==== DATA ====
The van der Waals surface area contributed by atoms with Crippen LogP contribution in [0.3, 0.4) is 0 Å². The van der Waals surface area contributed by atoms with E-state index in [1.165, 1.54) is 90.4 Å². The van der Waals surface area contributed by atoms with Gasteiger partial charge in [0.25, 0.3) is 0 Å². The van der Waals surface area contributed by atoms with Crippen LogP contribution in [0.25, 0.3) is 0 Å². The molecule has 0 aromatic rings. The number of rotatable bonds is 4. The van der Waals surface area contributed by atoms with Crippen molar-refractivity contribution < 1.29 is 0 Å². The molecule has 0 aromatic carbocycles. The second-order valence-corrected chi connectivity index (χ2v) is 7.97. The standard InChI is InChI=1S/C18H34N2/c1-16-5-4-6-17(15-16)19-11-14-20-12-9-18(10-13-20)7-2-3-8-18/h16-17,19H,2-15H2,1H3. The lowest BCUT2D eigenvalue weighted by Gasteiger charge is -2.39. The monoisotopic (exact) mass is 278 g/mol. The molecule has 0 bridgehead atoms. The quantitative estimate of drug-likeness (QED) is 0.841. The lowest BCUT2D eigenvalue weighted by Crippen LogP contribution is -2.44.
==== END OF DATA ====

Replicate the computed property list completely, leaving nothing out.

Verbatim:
The van der Waals surface area contributed by atoms with Crippen LogP contribution in [0.3, 0.4) is 0 Å². The van der Waals surface area contributed by atoms with E-state index in [1.165, 1.54) is 90.4 Å². The van der Waals surface area contributed by atoms with Gasteiger partial charge in [0.25, 0.3) is 0 Å². The van der Waals surface area contributed by atoms with Crippen LogP contribution in [0.25, 0.3) is 0 Å². The molecule has 0 aromatic rings. The number of rotatable bonds is 4. The van der Waals surface area contributed by atoms with Crippen molar-refractivity contribution < 1.29 is 0 Å². The molecule has 0 aromatic carbocycles. The second-order valence-corrected chi connectivity index (χ2v) is 7.97. The standard InChI is InChI=1S/C18H34N2/c1-16-5-4-6-17(15-16)19-11-14-20-12-9-18(10-13-20)7-2-3-8-18/h16-17,19H,2-15H2,1H3. The lowest BCUT2D eigenvalue weighted by Gasteiger charge is -2.39. The monoisotopic (exact) mass is 278 g/mol. The molecule has 0 bridgehead atoms. The quantitative estimate of drug-likeness (QED) is 0.841. The lowest BCUT2D eigenvalue weighted by Crippen LogP contribution is -2.44.